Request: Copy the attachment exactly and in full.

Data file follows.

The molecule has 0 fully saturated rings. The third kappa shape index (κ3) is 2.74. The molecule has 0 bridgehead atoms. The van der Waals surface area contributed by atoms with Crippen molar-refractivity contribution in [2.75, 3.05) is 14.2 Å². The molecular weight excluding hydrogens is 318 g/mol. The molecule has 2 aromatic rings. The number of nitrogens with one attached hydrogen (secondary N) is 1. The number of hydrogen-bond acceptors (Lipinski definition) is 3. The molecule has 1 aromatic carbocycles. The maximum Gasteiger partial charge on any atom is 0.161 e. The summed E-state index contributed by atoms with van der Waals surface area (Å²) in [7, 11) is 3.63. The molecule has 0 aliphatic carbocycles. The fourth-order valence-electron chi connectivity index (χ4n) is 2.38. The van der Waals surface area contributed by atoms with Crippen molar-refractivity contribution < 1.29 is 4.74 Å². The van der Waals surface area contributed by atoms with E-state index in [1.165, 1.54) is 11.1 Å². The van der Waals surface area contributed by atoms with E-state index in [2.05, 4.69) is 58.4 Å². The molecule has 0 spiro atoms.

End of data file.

The molecule has 0 fully saturated rings. The third kappa shape index (κ3) is 2.74. The molecule has 0 bridgehead atoms. The van der Waals surface area contributed by atoms with Crippen molar-refractivity contribution in [2.75, 3.05) is 14.2 Å². The molecular weight excluding hydrogens is 318 g/mol. The molecule has 2 aromatic rings. The number of nitrogens with one attached hydrogen (secondary N) is 1. The number of hydrogen-bond acceptors (Lipinski definition) is 3. The molecule has 1 aromatic carbocycles. The maximum Gasteiger partial charge on any atom is 0.161 e. The summed E-state index contributed by atoms with van der Waals surface area (Å²) in [7, 11) is 3.63. The molecule has 0 aliphatic carbocycles. The fourth-order valence-electron chi connectivity index (χ4n) is 2.38. The van der Waals surface area contributed by atoms with Crippen molar-refractivity contribution < 1.29 is 4.74 Å². The van der Waals surface area contributed by atoms with E-state index in [1.165, 1.54) is 11.1 Å². The van der Waals surface area contributed by atoms with E-state index in [2.05, 4.69) is 58.4 Å². The molecule has 0 spiro atoms.